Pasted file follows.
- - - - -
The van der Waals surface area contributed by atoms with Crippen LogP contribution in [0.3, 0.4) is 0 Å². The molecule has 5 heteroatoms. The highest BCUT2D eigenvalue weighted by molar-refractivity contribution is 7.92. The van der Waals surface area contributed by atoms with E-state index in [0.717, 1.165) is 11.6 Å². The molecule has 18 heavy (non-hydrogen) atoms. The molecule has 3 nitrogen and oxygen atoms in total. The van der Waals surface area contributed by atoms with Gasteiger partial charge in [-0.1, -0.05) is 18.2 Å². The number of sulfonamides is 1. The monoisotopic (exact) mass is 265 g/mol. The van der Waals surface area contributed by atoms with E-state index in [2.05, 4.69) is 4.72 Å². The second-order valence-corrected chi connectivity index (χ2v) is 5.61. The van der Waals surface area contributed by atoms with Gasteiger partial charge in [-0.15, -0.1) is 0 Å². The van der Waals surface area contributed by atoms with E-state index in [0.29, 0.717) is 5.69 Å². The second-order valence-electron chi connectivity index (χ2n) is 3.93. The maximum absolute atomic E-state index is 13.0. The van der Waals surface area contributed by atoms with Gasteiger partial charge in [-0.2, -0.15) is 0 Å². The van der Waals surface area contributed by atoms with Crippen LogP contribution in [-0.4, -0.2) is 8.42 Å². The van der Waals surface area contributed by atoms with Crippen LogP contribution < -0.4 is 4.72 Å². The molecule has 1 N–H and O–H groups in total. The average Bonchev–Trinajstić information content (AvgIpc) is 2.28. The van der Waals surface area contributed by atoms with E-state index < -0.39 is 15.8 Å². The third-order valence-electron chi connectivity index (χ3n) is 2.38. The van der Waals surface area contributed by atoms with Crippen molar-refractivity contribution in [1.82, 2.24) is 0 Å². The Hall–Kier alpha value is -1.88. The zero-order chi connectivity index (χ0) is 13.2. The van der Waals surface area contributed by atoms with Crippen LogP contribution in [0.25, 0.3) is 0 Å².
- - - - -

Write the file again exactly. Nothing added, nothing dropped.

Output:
The van der Waals surface area contributed by atoms with Crippen LogP contribution in [0.3, 0.4) is 0 Å². The molecule has 5 heteroatoms. The highest BCUT2D eigenvalue weighted by molar-refractivity contribution is 7.92. The van der Waals surface area contributed by atoms with E-state index in [0.717, 1.165) is 11.6 Å². The molecule has 18 heavy (non-hydrogen) atoms. The molecule has 3 nitrogen and oxygen atoms in total. The van der Waals surface area contributed by atoms with Gasteiger partial charge in [-0.1, -0.05) is 18.2 Å². The number of sulfonamides is 1. The monoisotopic (exact) mass is 265 g/mol. The van der Waals surface area contributed by atoms with E-state index in [2.05, 4.69) is 4.72 Å². The second-order valence-corrected chi connectivity index (χ2v) is 5.61. The van der Waals surface area contributed by atoms with Gasteiger partial charge in [-0.15, -0.1) is 0 Å². The van der Waals surface area contributed by atoms with E-state index in [0.29, 0.717) is 5.69 Å². The second-order valence-electron chi connectivity index (χ2n) is 3.93. The maximum absolute atomic E-state index is 13.0. The van der Waals surface area contributed by atoms with Gasteiger partial charge in [-0.2, -0.15) is 0 Å². The van der Waals surface area contributed by atoms with Crippen LogP contribution in [-0.4, -0.2) is 8.42 Å². The van der Waals surface area contributed by atoms with Crippen LogP contribution < -0.4 is 4.72 Å². The molecule has 1 N–H and O–H groups in total. The average Bonchev–Trinajstić information content (AvgIpc) is 2.28. The van der Waals surface area contributed by atoms with E-state index < -0.39 is 15.8 Å². The third-order valence-electron chi connectivity index (χ3n) is 2.38. The van der Waals surface area contributed by atoms with Crippen molar-refractivity contribution in [1.82, 2.24) is 0 Å². The Hall–Kier alpha value is -1.88. The zero-order chi connectivity index (χ0) is 13.2. The van der Waals surface area contributed by atoms with Crippen LogP contribution in [0.25, 0.3) is 0 Å².